Madison police officer Tyrone Cratic Williams announced he was entering the race for the 76th Assembly District in the Wisconsin State Assembly.
In an interview this week, Cratic Williams said he is running to advocate for workforce development in communities of color and youth. Cratic Williams has had a long term involvement in the Madison community, and believes there is “a lot of potential” investing in the local community.
“The Isthmus can be a standard bearer for investing in the local community to keep and maintain our talent in the state,” he said.
Cratic Williams, who was born in Chicago, moved to Madison as a teenager and has been part of aiding the community since. He got his start in community leadership through his parents, who were both teachers and mentors in and outside of the Madison Metropolitan School District.
“They’re always engaged in the community and helping people out and investing in the North and East sides and so I was naturally recruited to join,” he said. “I was raised on the North and East side, I started my journey in doing service on the North and East side all through high school and it paid off in the end because I earned a [community leaders] scholarship.”
Due to Cratic Williams’ involvement and the relationships he built in the community, he was a member of the inaugural cohort of the Community Scholars Program at Edgewood College. This full-tuition scholarship is awarded to community-minded, involved individuals from Dane County.
“The program was designed to develop service leaders through their time in college, so I was really put into positions of leadership from day one on campus and I focused on youth development,” he said. “I ended up serving over 900 hours of direct community service in Madison.”
After Cratic Williams graduated from Edgewood, he started working at Common Wealth Development Inc., an organization that “supports and preserves the vitality of neighborhoods” in Madison, according to their website. At Common Wealth, he continued to focus on youth development, affordable housing and entrepreneurship.
For more than four years, he worked directly with high schoolers on financial education, helping students from low income backgrounds gain employment skills and learn how to save money. Cratic Williams now serves on the board of directors for Common Wealth Development Inc.
With his vested interest in community development, Cratic Williams then turned to police work, a field he had an interest in since his college days.
“I saw the opportunity of being a Madison police officer because of what I can bring to the table,” he said. “I am a younger Black male who grew up and went to school in the area and I have established all of these long standing relationships over the course of several years.”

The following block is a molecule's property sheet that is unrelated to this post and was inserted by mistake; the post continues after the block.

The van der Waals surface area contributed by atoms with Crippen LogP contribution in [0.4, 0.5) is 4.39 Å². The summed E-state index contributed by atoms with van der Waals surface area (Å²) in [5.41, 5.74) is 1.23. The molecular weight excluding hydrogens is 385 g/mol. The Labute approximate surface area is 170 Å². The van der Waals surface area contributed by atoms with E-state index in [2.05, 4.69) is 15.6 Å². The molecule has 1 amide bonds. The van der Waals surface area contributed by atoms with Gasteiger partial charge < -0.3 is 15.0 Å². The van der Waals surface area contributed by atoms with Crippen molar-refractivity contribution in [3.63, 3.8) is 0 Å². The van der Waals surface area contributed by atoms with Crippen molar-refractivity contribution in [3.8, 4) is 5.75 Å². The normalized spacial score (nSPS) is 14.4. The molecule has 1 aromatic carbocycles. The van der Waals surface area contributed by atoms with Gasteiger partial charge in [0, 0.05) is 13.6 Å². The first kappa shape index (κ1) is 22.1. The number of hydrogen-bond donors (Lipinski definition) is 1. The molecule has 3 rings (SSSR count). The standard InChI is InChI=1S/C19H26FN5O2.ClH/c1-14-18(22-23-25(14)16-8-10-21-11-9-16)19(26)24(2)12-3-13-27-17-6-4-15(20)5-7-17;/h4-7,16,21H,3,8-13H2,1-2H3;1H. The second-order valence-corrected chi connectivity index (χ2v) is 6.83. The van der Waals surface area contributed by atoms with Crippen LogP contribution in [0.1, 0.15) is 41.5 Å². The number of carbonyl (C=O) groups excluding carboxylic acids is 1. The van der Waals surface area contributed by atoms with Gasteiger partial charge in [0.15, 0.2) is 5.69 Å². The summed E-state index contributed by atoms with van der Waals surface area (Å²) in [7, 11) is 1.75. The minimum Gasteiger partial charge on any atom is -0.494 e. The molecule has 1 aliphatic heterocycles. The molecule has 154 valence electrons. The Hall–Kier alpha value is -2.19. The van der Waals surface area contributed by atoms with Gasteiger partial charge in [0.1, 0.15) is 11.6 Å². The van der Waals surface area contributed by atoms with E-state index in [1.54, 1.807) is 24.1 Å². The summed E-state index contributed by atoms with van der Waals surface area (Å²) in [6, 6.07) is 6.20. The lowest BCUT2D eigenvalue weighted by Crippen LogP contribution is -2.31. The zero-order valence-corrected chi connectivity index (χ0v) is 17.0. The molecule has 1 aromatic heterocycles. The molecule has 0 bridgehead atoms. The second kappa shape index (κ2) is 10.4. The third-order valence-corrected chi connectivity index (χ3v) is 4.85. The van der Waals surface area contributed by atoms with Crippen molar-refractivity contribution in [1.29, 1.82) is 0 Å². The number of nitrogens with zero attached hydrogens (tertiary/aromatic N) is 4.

Cratic Williams has been an officer since 2014 and in that time, continued to provide financial support to the community, which eventually led to him founding Cratic Capital Development, LLC, a business that provides communities of color with financial literacy tools.
Through his business, his long term involvement in the community and his role as a police officer, Cratic Williams has seen his relationships with the residents in District 76, the district he is running to represent, evolve.
“Working Downtown, I have such a relationship with that community already,” he said. “One of my best memories of working [as an officer was the] Willy street fair.There were so many people who recognized me from the community work that I’ve done and so there’s a lot of smiles, a lot of hugs and just overall enjoyment. That’s a great confirmation of the kind of work that I’ve been doing.”
He hopes to improve workforce development by increasing access and opportunities for youth, communities of color and women who are entrepreneurs.
“I want to continue to advance and support those programs because the Isthmus stands to benefit the most because there’s so many organizations within tech, healthcare and construction where we can provide good opportunities for our youth,” he said.
Current State Rep. Chris Taylor has announced that she will not run for re-election for her seat representing District 76. If elected, Cratic Williams would be the first Black male to be elected to the State Assembly to represent Dane County. Restaurateur Francesca Hong has also declared candidacy for the seat.
Despite the slow start to his campaign run, due to the pandemic, Cratic Williams feels hopeful and ready to run.
“It’s exciting,” he said. “I had a huge outpouring of support when I announced. I am very proud that I would be the first Black male to be elected to the State Assembly out of Dane County. It’s huge to have this kind of opportunity because representation is so important from both an advocate standpoint and a mentoring standpoint.”